European bonds have gained since European Central Bank President Mario Draghi said last Friday that the bank was prepared to respond with "all available tools" if euro zone inflation dropped further.» Read More
Chinese property companies are rushing to the dollar bond market, almost matching last year's sales in the first month of 2013 alone, in a frenzy that could inflate the sector's gearing and the broader risk of a housing price bubble.
With the economy creating 157,000 new jobs in January, why did Treasury prices tick higher? Trader Jim Iuorio has an idea.
With the Dow Jones industrial average on track for its best January since 1989 and the S&P 500 off to its fastest start since 1997, one of Wall Street's most-accurate prediction tools, the January Barometer, is flashing a green light for stocks.
Investors poured a record $55 billion in new cash into stock mutual funds and exchange-traded funds in January, thresearch provider TrimTabs Investment Research said.
President Obama nominated Mary Jo White to lead the Securities and Exchange Commission, tapping an attorney with broad experience in prosecuting white-collar crimes to lead an agency that has a central role in implementing Wall Street reform.
CNBC's Gary Kaminsky takes a look inside the SEC crime lab, where six terabytes of digital data, emails and documents come in for review every month.
A financial trading tax (FTT) planned by a group of euro zone nations could leave major banks, its main target, relatively unscathed while less nimble smaller trading houses, pension funds and asset managers bear the brunt.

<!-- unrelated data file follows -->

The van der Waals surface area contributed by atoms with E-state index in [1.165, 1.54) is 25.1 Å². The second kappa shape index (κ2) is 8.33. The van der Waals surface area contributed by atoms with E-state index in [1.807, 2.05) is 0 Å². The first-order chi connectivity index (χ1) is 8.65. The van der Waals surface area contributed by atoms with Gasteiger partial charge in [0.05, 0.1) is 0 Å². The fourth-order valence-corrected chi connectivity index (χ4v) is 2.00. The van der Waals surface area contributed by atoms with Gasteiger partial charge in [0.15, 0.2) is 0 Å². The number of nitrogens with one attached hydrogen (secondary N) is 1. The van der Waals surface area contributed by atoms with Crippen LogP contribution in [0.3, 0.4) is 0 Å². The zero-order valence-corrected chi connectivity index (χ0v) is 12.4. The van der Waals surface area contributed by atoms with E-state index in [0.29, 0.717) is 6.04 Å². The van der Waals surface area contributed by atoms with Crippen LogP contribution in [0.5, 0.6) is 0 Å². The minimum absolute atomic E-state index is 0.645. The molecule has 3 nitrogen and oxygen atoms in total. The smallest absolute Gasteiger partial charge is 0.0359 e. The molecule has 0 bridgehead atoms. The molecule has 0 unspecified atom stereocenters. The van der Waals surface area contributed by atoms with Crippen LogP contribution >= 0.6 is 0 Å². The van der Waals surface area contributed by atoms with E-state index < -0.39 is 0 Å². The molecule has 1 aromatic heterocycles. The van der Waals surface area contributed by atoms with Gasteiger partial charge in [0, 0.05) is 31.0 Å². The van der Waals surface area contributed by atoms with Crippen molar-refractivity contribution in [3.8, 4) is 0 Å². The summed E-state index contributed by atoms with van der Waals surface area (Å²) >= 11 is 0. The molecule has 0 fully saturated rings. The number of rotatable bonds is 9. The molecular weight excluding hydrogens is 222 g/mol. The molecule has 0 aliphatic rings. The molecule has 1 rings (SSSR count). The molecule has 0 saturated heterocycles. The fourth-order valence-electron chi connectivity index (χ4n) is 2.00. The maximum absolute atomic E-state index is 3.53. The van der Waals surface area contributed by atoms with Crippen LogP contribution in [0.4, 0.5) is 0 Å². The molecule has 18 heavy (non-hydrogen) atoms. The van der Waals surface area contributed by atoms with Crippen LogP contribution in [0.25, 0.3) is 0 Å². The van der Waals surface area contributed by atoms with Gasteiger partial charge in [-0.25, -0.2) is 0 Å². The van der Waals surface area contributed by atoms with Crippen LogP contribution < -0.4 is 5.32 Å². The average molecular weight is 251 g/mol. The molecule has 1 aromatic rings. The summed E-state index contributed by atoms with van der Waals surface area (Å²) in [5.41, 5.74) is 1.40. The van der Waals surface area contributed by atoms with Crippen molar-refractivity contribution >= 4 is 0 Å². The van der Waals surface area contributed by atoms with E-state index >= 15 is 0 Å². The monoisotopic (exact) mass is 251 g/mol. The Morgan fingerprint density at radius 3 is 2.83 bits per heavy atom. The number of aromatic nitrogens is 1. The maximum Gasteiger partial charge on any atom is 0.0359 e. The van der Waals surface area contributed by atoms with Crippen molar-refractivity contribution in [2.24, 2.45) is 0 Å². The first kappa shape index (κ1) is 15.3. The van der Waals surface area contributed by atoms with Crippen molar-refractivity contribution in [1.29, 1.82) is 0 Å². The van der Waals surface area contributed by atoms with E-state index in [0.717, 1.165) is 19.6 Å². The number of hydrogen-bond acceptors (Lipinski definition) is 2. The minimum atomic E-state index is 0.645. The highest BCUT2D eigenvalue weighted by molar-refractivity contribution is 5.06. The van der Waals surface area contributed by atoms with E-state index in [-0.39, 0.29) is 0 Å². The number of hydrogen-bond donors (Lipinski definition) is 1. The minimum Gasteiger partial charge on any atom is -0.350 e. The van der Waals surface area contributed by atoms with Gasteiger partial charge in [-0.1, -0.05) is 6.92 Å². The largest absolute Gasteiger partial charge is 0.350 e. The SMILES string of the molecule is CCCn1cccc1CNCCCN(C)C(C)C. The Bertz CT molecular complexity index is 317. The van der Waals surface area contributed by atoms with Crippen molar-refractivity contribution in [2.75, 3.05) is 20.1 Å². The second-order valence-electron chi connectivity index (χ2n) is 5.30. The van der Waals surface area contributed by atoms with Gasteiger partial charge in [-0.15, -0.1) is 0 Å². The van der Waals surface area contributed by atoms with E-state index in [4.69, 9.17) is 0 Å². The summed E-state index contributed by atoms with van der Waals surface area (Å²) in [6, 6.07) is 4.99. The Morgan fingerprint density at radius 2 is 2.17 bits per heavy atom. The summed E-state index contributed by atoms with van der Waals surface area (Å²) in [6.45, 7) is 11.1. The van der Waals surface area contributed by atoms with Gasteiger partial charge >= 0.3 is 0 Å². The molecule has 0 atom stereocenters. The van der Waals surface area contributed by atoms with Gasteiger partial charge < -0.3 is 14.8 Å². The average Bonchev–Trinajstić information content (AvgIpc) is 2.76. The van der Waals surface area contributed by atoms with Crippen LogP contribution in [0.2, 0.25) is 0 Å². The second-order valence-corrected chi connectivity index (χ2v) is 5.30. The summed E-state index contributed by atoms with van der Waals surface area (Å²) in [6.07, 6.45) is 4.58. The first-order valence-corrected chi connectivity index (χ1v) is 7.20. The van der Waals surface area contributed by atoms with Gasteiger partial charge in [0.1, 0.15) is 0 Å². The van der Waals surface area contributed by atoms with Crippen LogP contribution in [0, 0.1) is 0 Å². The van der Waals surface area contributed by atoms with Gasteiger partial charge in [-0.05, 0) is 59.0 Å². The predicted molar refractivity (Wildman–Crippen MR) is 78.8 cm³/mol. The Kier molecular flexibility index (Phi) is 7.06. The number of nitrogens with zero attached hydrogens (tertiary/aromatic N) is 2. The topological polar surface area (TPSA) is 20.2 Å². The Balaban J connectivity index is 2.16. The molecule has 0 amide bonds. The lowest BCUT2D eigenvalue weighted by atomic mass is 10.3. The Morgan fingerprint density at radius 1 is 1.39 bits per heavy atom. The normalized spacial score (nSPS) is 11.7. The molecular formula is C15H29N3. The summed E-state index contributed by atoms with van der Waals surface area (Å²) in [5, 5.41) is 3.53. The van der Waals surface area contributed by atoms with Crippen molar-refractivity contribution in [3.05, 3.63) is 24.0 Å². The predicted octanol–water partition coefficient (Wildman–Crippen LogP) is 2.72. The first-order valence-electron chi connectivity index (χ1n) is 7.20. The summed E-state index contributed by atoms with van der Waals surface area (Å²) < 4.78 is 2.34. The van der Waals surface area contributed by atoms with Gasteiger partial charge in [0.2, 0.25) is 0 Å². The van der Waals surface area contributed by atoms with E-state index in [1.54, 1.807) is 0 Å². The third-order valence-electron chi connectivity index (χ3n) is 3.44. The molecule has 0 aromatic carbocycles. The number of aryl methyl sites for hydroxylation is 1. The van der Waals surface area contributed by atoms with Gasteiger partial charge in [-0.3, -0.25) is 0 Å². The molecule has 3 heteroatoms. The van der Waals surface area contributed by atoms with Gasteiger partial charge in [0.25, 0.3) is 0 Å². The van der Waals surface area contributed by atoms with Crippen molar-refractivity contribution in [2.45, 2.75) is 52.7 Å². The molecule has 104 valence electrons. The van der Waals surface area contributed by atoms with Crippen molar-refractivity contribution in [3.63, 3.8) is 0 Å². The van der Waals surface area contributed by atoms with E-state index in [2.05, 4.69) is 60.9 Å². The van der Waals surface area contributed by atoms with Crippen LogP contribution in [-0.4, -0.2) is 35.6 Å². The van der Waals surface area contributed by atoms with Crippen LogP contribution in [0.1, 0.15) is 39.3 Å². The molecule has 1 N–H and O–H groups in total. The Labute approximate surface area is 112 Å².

The nascent market for "dim sum" bonds - denominated in Chinese yuan but issued outside the mainland - is poised for strong growth this year, gaining traction even as China opens its own markets to lure investors' money directly inside its borders.
Yield-chasing investors, whose hunger for income powered a long rally in Asian junk-rated bonds, are finally feeling the first symptoms of indigestion after a year-long binge.
Whether it was stocks or bonds, trading revenues declined or stayed flat at major banks, which reported earnings this week.
Eager to dig homeowners out from under a $374 billion mortgage mountain, South Korea is moving to let its banks start selling securities similar to those at the center of the 2007 U.S. housing crisis.
A securities research analyst who had publicly refused to cooperate in a sweeping government insider trading probe was sentenced to more than four years in prison Tuesday.
The big returns on high-yield debt won't continue in 2013 as price increases stall, but they should still offer low- to mid-single digit returns, Jeffrey Rosenberg, BlackRock's chief investment strategist for fixed income, told CNBC on Friday.
Robert Khuzami, the enforcement director at the U.S. Securities and Exchange Commission who worked to rebuild the SEC's tarnished image after the Madoff scandal and the financial crisis, is departing the agency, the SEC announced on Wednesday.
Despite so-called "fiscal cliff" worries, the S&P 500 has had an improbable run.
CNBC's Mary Thompson reports the latest details on former hedge fund portfolio manager Mathew Martoma's arraignment in New York City on insider trading charges.
Italy sold all the bills and bonds it aimed to at an auction on Thursday, a few days after outgoing Prime Minister Mario Monti announced he may join the election race to lead a reform-minded centrist alliance.
Debate over potential fixes for the "fiscal cliff" has thrown the municipal bond market into turmoil, but the selling may now be overdone, Alexandra Lebenthal, CEO of Lebenthal & Co., told CNBC.
Apple's stock plunge is hurting investors who chased hot mutual funds that loaded up on Apple as the stock raced to a record $705 per share.
U.S. regulators and exchanges are getting closer to a framework for a "kill switch" that could be used to shut down trading before software glitches wreak havoc on markets.